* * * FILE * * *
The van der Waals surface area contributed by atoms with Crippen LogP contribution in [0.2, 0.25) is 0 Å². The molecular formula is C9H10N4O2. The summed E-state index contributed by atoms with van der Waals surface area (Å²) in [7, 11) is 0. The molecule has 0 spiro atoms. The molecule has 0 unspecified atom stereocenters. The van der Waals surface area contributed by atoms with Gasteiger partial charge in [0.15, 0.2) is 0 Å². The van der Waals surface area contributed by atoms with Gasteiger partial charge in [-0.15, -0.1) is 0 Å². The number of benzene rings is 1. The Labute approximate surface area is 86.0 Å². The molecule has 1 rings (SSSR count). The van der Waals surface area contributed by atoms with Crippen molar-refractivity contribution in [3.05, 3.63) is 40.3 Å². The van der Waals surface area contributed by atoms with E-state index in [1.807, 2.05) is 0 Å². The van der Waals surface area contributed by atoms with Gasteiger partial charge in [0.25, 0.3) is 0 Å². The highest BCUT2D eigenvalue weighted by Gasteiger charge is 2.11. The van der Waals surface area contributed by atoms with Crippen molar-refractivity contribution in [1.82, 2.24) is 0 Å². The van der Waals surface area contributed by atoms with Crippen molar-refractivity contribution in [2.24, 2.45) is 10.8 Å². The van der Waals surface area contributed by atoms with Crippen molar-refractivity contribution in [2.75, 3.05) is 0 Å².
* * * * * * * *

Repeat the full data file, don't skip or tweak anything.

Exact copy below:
The van der Waals surface area contributed by atoms with Crippen LogP contribution in [0.2, 0.25) is 0 Å². The molecular formula is C9H10N4O2. The summed E-state index contributed by atoms with van der Waals surface area (Å²) in [7, 11) is 0. The molecule has 0 spiro atoms. The molecule has 0 unspecified atom stereocenters. The van der Waals surface area contributed by atoms with Gasteiger partial charge in [0.15, 0.2) is 0 Å². The van der Waals surface area contributed by atoms with Gasteiger partial charge in [-0.15, -0.1) is 0 Å². The number of benzene rings is 1. The Labute approximate surface area is 86.0 Å². The molecule has 1 rings (SSSR count). The van der Waals surface area contributed by atoms with Crippen molar-refractivity contribution in [3.05, 3.63) is 40.3 Å². The van der Waals surface area contributed by atoms with E-state index in [1.807, 2.05) is 0 Å². The van der Waals surface area contributed by atoms with Gasteiger partial charge in [0.25, 0.3) is 0 Å². The highest BCUT2D eigenvalue weighted by Gasteiger charge is 2.11. The van der Waals surface area contributed by atoms with Crippen molar-refractivity contribution in [1.82, 2.24) is 0 Å². The van der Waals surface area contributed by atoms with Crippen molar-refractivity contribution in [2.24, 2.45) is 10.8 Å². The van der Waals surface area contributed by atoms with Crippen molar-refractivity contribution in [2.75, 3.05) is 0 Å².